# Finding the Area of a polygon

1. May 21, 2007

### disregardthat

Hi, I am to find a formula for the area of a regular polygon with a side "a".

I just keep getting the wrong answer: this is how i did it:

if we draw a circle in a coordinate system, with radius "r". The diameter lyes on the x-axis. I draw an angle from the center. This angle is then 360/n where n is the amount of sides the polygon can have.

The two other angles in the triangle we get with two sides "r" and one side "a" is 180/n.

Ok, to find the side r expressed with a:

$$r^2 = r^2 + a^2 2ra \cos{\frac{180}{n}}$$

$$a = 2r \cos{\frac{180}{n}}$$

$$r = \frac{a}{2 \cos{\frac{180}{n}}}$$

The area of this triangle is:

$$A = \frac{1}{2} \sin{\frac{180}{n}} ar = \frac{1}{2} \sin{\frac{180}{n}} \frac{a}{2 \cos{\frac{180}{n}}} a = \frac{1}{4} \tan{\frac{180}{n}} a^2$$

The area of the whole polygon will then be the area of the triangles in the circle. I multiply with the number I divided 360 with, "n".

So: $$A_n =\frac{n}{4} a^2 \tan{\frac{180}{n}}$$

But this is wrong! Why is it wrong?

$$A_n =\frac{na^2}{4 \tan{\frac{180}{n}}}$$

Last edited: May 21, 2007
2. May 21, 2007

### Werg22

$$r^2 = r^2 + a^2 - 2ra \cos{\frac{180}{n}}$$

This is wrong. The angle is 90 - 180/n, hence giving $$r^2 = r^2 + a^2 - 2ra \sin{\frac{180}{n}}$$

Last edited: May 21, 2007
3. May 22, 2007

### uart

I've got no idea where that line came from but it looks wrong (edit: ok I now see it was supposed to be the cosine rule). You should have just used :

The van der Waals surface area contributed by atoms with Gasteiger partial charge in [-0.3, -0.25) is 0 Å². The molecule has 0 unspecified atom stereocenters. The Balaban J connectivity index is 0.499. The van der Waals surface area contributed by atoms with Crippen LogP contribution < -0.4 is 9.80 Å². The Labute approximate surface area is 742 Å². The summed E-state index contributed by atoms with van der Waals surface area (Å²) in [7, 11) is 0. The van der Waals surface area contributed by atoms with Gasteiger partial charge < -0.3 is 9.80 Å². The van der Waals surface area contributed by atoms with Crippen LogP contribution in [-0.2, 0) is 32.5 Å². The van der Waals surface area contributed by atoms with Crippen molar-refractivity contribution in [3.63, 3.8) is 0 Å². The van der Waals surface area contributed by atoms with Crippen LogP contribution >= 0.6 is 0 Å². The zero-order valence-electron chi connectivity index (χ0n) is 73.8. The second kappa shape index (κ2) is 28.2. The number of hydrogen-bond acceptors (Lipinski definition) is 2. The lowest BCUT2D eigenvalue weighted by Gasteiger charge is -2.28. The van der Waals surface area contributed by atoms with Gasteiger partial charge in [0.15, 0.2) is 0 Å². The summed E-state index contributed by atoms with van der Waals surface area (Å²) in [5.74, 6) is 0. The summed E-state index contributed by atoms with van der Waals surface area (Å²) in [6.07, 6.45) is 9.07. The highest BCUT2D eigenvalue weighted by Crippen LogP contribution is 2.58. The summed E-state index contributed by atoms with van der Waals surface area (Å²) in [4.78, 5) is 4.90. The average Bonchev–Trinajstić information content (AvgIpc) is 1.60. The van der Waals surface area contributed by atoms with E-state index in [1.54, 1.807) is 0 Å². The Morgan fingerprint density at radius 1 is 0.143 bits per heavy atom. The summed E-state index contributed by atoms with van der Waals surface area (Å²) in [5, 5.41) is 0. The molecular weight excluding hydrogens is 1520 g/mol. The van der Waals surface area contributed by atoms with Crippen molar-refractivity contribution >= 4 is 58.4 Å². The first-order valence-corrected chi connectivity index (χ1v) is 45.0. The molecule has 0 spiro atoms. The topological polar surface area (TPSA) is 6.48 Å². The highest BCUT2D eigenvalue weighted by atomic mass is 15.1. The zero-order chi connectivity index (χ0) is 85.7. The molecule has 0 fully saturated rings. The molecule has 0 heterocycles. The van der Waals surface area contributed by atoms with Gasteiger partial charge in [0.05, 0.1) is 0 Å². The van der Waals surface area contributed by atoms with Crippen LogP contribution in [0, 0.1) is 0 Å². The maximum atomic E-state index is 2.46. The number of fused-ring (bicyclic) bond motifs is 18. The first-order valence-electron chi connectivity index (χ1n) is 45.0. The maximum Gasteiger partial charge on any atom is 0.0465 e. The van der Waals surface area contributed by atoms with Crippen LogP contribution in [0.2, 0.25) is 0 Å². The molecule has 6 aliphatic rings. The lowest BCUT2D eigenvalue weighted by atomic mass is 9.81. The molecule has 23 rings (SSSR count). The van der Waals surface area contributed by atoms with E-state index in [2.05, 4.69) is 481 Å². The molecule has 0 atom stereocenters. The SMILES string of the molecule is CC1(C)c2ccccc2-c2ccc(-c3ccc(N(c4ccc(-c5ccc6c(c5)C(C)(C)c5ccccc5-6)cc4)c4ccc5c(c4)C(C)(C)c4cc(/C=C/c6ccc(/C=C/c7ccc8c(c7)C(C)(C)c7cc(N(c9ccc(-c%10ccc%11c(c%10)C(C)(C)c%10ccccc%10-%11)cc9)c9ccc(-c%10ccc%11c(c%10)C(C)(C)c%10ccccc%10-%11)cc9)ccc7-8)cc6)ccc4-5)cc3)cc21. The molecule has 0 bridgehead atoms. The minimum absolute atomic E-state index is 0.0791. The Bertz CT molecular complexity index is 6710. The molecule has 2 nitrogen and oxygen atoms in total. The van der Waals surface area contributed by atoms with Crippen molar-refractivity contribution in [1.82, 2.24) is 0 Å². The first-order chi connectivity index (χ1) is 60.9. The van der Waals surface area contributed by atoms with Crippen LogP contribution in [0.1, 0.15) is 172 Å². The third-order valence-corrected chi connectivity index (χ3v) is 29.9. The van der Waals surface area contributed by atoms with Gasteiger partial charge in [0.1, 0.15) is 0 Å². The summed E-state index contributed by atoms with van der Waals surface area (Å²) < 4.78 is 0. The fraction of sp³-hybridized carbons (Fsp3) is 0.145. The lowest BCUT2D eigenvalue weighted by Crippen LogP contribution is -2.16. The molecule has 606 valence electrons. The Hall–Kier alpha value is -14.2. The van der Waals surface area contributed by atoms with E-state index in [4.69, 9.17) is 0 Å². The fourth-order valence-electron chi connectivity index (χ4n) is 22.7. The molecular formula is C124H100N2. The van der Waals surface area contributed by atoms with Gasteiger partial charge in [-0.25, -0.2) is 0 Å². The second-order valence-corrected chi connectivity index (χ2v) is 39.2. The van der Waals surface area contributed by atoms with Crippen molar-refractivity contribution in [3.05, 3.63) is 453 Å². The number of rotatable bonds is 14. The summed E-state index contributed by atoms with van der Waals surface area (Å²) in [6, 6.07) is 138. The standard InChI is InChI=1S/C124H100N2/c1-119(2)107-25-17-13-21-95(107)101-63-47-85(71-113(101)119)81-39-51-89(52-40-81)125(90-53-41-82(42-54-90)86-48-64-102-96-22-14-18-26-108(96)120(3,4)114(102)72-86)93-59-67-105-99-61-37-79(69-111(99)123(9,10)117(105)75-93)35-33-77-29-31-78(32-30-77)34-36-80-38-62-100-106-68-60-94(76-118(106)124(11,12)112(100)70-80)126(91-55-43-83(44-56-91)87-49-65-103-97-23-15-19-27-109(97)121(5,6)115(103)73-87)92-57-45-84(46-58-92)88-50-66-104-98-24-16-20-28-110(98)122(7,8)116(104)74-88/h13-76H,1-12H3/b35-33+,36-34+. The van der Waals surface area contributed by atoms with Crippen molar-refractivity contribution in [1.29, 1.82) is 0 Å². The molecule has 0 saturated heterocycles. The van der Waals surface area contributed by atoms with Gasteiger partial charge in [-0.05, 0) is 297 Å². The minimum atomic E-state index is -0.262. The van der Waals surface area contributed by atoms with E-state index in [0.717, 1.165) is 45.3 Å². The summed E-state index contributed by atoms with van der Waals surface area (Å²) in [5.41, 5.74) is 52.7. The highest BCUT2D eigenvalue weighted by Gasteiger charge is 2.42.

$$a/2 = r \sin(180/n)$$

Which gives : $$r = \frac{a}{2 \sin(180/n)}$$

Now just substitute that into :

$$A = n ( \frac{1}{2} r^2 \sin(360/n) )$$

PS. Remember to use the trig identity : $$\sin(2x) = 2 \sin(x) \cos(x)$$ if you want to get your answer in exactly the same form as the one given.

Last edited: May 22, 2007
4. May 22, 2007

### disregardthat

Yes, it was the cosine rule I meant.

Hmm, that was wierd. We are not supposed to use trigonometric identities. Or at least the book doesn't mention any of it.

5. May 22, 2007

### Werg22

Well, uart expression is equivalent to $$A = n r^2 \sin(180/n)\cos(180/n)$$

Last edited: May 22, 2007
6. May 22, 2007

### uart

You can get a perfectly good (correct) answer without even using that last trig idenity, it just wont be in the exact same form as the one given. It will be 100% equivalent but just not an identical form.

Last edited: May 22, 2007